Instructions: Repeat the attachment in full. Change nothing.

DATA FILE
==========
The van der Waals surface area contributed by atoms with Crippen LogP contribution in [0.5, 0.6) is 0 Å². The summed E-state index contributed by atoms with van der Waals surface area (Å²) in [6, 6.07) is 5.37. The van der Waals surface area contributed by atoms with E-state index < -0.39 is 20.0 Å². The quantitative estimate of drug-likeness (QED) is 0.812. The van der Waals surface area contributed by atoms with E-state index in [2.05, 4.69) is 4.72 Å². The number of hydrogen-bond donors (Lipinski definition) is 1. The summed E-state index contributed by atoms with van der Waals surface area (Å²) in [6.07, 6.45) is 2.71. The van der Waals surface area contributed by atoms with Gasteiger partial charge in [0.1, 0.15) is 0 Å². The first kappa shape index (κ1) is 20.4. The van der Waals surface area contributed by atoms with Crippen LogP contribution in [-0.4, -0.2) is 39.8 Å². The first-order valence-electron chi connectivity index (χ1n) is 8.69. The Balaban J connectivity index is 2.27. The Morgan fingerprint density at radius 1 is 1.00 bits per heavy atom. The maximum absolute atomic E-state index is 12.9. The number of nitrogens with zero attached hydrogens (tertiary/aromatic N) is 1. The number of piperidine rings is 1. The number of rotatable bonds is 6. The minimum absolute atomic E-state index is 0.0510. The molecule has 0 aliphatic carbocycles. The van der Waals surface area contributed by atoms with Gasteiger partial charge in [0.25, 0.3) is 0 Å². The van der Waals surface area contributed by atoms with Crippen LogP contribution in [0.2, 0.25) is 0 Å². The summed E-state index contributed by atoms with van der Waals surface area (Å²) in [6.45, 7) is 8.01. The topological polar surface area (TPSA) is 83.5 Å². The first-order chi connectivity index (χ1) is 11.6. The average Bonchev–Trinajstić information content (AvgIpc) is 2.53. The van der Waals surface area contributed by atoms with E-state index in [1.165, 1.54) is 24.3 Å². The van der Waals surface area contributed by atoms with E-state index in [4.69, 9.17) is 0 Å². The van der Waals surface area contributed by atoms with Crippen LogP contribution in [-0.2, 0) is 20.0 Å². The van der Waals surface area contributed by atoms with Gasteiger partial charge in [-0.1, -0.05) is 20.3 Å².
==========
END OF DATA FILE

The van der Waals surface area contributed by atoms with Crippen LogP contribution in [0.5, 0.6) is 0 Å². The summed E-state index contributed by atoms with van der Waals surface area (Å²) in [6, 6.07) is 5.37. The van der Waals surface area contributed by atoms with E-state index < -0.39 is 20.0 Å². The quantitative estimate of drug-likeness (QED) is 0.812. The van der Waals surface area contributed by atoms with E-state index in [2.05, 4.69) is 4.72 Å². The number of hydrogen-bond donors (Lipinski definition) is 1. The summed E-state index contributed by atoms with van der Waals surface area (Å²) in [6.07, 6.45) is 2.71. The van der Waals surface area contributed by atoms with Gasteiger partial charge in [0.1, 0.15) is 0 Å². The first kappa shape index (κ1) is 20.4. The van der Waals surface area contributed by atoms with Crippen LogP contribution in [-0.4, -0.2) is 39.8 Å². The first-order valence-electron chi connectivity index (χ1n) is 8.69. The Balaban J connectivity index is 2.27. The Morgan fingerprint density at radius 1 is 1.00 bits per heavy atom. The maximum absolute atomic E-state index is 12.9. The number of nitrogens with zero attached hydrogens (tertiary/aromatic N) is 1. The number of piperidine rings is 1. The number of rotatable bonds is 6. The minimum absolute atomic E-state index is 0.0510. The molecule has 0 aliphatic carbocycles. The van der Waals surface area contributed by atoms with Gasteiger partial charge in [0.25, 0.3) is 0 Å². The van der Waals surface area contributed by atoms with Crippen LogP contribution in [0.2, 0.25) is 0 Å². The summed E-state index contributed by atoms with van der Waals surface area (Å²) in [6.45, 7) is 8.01. The topological polar surface area (TPSA) is 83.5 Å². The first-order chi connectivity index (χ1) is 11.6. The average Bonchev–Trinajstić information content (AvgIpc) is 2.53. The van der Waals surface area contributed by atoms with E-state index in [1.165, 1.54) is 24.3 Å². The van der Waals surface area contributed by atoms with E-state index in [4.69, 9.17) is 0 Å². The van der Waals surface area contributed by atoms with Crippen LogP contribution in [-0.2, 0) is 20.0 Å². The van der Waals surface area contributed by atoms with Gasteiger partial charge in [-0.1, -0.05) is 20.3 Å².